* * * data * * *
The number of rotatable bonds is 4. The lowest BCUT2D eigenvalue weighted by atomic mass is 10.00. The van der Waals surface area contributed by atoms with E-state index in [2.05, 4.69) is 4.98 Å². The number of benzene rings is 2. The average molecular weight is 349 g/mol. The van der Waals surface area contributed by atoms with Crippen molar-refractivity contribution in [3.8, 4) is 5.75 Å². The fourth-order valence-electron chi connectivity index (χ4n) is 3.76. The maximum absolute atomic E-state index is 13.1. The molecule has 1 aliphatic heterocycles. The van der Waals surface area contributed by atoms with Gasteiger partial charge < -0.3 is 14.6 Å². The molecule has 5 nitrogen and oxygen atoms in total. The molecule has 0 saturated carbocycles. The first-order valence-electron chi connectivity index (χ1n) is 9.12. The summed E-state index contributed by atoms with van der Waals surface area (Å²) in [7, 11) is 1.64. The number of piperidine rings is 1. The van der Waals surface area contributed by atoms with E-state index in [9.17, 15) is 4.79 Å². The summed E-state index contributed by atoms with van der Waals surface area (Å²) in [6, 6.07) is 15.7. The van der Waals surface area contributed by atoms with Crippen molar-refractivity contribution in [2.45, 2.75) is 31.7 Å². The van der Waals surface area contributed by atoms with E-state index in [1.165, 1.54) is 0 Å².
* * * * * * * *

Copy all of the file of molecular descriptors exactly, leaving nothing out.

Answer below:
The number of rotatable bonds is 4. The lowest BCUT2D eigenvalue weighted by atomic mass is 10.00. The van der Waals surface area contributed by atoms with E-state index in [2.05, 4.69) is 4.98 Å². The number of benzene rings is 2. The average molecular weight is 349 g/mol. The van der Waals surface area contributed by atoms with Crippen molar-refractivity contribution in [3.8, 4) is 5.75 Å². The fourth-order valence-electron chi connectivity index (χ4n) is 3.76. The maximum absolute atomic E-state index is 13.1. The molecule has 1 aliphatic heterocycles. The van der Waals surface area contributed by atoms with Gasteiger partial charge < -0.3 is 14.6 Å². The molecule has 5 nitrogen and oxygen atoms in total. The molecule has 0 saturated carbocycles. The first-order valence-electron chi connectivity index (χ1n) is 9.12. The summed E-state index contributed by atoms with van der Waals surface area (Å²) in [7, 11) is 1.64. The number of piperidine rings is 1. The van der Waals surface area contributed by atoms with E-state index in [9.17, 15) is 4.79 Å². The summed E-state index contributed by atoms with van der Waals surface area (Å²) in [6, 6.07) is 15.7. The van der Waals surface area contributed by atoms with Crippen molar-refractivity contribution in [2.45, 2.75) is 31.7 Å². The van der Waals surface area contributed by atoms with E-state index in [1.165, 1.54) is 0 Å².